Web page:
But support of Israel appears to be waning among African American voters.  The Pew Research Center conducted a poll during last summer’s Israel-Gaza conflict in which the UN says about 70 Israelis (mostly soldiers) and more than 2,200 Palestinians (mostly civilians) were killed.  Thirty-five percent of Black respondents said Israel overreacted as opposed to 22% of whites.  Black respondents were slightly more likely to blame Israel over Hamas for instigating the conflict.

Members of the African Heritage delegation see a historic link between the Palestinian and Black political struggles for justice, and several are now calling on Black political leaders to act:  Congressional Black Caucus members, including Southern California representatives Maxine Waters and Karen Bass, should take this opportunity to stand on the side of justice,” says Kamilah Moore, adding, …The CBC can play an equally important role in holding Israel accountable for its ongoing attacks and policies of racial discrimination targeting Palestinian civilians.”

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 A Democratic congressional aide recently told U.S. News magazine, “The Congressional Black Caucus is gone” as far as its support for Israeli’s Prime Minister Benjamin Netanyahu is concerned.  Several members of the CBC boycotted Netanyahu’s March 3rd speech before the U.S. Congress.  Netanyahu accepted the speech invitation from Republican House Speaker John Boehner without consulting the White House.  Rep. James Clyburn reportedly called the speech, “An affront to America’s first Black president.”  But voicing outrage is not enough according to African Heritage delegate Trina Jackson:  The CBC now must take a principled stand on the side of international law, morality and common decency to support the legitimate aspirations of Palestinians for freedom and an end to occupation.”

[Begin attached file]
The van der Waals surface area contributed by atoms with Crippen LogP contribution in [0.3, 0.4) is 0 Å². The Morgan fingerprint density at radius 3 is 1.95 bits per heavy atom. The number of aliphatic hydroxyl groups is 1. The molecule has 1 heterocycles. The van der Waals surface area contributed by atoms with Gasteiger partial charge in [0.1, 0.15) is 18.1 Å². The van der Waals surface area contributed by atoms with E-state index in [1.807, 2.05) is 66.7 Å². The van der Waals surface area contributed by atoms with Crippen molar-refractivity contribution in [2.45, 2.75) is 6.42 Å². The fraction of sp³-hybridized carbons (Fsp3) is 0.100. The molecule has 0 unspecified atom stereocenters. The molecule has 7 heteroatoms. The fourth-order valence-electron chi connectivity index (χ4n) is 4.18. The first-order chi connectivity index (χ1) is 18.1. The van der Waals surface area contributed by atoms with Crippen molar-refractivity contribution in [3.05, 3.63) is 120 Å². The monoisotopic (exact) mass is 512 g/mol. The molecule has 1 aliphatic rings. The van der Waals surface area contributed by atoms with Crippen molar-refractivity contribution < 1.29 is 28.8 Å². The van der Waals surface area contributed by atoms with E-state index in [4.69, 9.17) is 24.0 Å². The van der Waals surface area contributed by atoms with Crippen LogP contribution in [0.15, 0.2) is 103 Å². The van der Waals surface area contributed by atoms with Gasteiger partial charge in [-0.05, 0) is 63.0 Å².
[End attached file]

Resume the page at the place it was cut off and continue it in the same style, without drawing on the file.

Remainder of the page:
Yet, CBC members, like the majority of U.S. lawmakers, have largely been unwilling to voice support for Palestinian liberation, either because they don’t agree with the cause or they are afraid of political backlash.  On the other hand, several CBC members, including Rep. Charles Rangel (New York) and Rep. Marcia Fudge (Ohio) are vocal allies of Israel and active supporters of the powerful Israeli lobby group (AIPAC).

However, there are small signs that the tide is shifting.  In 2009, nearly every CBC member in the House voted to support Israel’s military offensive in Gaza.  But last year, only 11 of the 42 CBC members voted for a House resolution backing Israel’s attacks on Gaza.  Black leaders may soon be compelled to either justify or rethink their stance on Israel as more young African Americans continue to become active on the issue.

Terese Jordan is a news journalist and documentary producer based in Los Angeles.

 

l.aubry@att.net

Categories: Opinion